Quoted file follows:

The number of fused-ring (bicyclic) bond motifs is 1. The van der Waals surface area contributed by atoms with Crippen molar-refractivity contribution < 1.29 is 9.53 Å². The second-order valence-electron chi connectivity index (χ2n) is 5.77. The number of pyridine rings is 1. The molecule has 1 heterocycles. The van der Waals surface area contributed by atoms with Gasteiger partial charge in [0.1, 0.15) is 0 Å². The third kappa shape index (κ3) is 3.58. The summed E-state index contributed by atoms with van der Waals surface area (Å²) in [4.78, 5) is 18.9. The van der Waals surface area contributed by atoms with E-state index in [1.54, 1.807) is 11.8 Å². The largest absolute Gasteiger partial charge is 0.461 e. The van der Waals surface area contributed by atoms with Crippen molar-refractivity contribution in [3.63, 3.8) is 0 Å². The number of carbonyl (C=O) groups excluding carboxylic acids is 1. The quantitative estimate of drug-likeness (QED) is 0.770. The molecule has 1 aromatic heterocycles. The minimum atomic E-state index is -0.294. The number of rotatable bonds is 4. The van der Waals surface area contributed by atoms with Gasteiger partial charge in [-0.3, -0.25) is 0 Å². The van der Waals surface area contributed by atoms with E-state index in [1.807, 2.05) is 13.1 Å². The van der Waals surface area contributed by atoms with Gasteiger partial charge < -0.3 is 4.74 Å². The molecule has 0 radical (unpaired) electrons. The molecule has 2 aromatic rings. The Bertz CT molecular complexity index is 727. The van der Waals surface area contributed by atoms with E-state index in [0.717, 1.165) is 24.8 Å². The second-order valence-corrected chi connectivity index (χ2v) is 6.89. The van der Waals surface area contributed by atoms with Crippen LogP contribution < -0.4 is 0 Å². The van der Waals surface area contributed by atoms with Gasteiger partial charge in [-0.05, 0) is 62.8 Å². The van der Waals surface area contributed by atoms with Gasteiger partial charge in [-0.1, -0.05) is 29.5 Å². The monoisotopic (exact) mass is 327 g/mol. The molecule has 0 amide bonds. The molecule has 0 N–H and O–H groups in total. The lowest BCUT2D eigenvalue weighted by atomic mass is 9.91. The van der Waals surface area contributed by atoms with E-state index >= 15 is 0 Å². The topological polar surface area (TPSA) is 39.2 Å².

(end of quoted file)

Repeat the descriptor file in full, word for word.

The number of fused-ring (bicyclic) bond motifs is 1. The van der Waals surface area contributed by atoms with Crippen molar-refractivity contribution < 1.29 is 9.53 Å². The second-order valence-electron chi connectivity index (χ2n) is 5.77. The number of pyridine rings is 1. The molecule has 1 heterocycles. The van der Waals surface area contributed by atoms with Gasteiger partial charge in [0.1, 0.15) is 0 Å². The third kappa shape index (κ3) is 3.58. The summed E-state index contributed by atoms with van der Waals surface area (Å²) in [4.78, 5) is 18.9. The van der Waals surface area contributed by atoms with E-state index in [1.54, 1.807) is 11.8 Å². The largest absolute Gasteiger partial charge is 0.461 e. The van der Waals surface area contributed by atoms with Crippen molar-refractivity contribution in [3.63, 3.8) is 0 Å². The number of carbonyl (C=O) groups excluding carboxylic acids is 1. The quantitative estimate of drug-likeness (QED) is 0.770. The molecule has 1 aromatic heterocycles. The minimum atomic E-state index is -0.294. The number of rotatable bonds is 4. The van der Waals surface area contributed by atoms with Gasteiger partial charge in [-0.3, -0.25) is 0 Å². The van der Waals surface area contributed by atoms with E-state index in [1.807, 2.05) is 13.1 Å². The van der Waals surface area contributed by atoms with Gasteiger partial charge < -0.3 is 4.74 Å². The molecule has 0 radical (unpaired) electrons. The molecule has 2 aromatic rings. The Bertz CT molecular complexity index is 727. The van der Waals surface area contributed by atoms with E-state index in [0.717, 1.165) is 24.8 Å². The second-order valence-corrected chi connectivity index (χ2v) is 6.89. The van der Waals surface area contributed by atoms with Crippen LogP contribution < -0.4 is 0 Å². The van der Waals surface area contributed by atoms with Gasteiger partial charge in [-0.05, 0) is 62.8 Å². The van der Waals surface area contributed by atoms with Gasteiger partial charge in [-0.1, -0.05) is 29.5 Å². The monoisotopic (exact) mass is 327 g/mol. The molecule has 0 amide bonds. The molecule has 0 N–H and O–H groups in total. The lowest BCUT2D eigenvalue weighted by atomic mass is 9.91. The van der Waals surface area contributed by atoms with E-state index >= 15 is 0 Å². The topological polar surface area (TPSA) is 39.2 Å².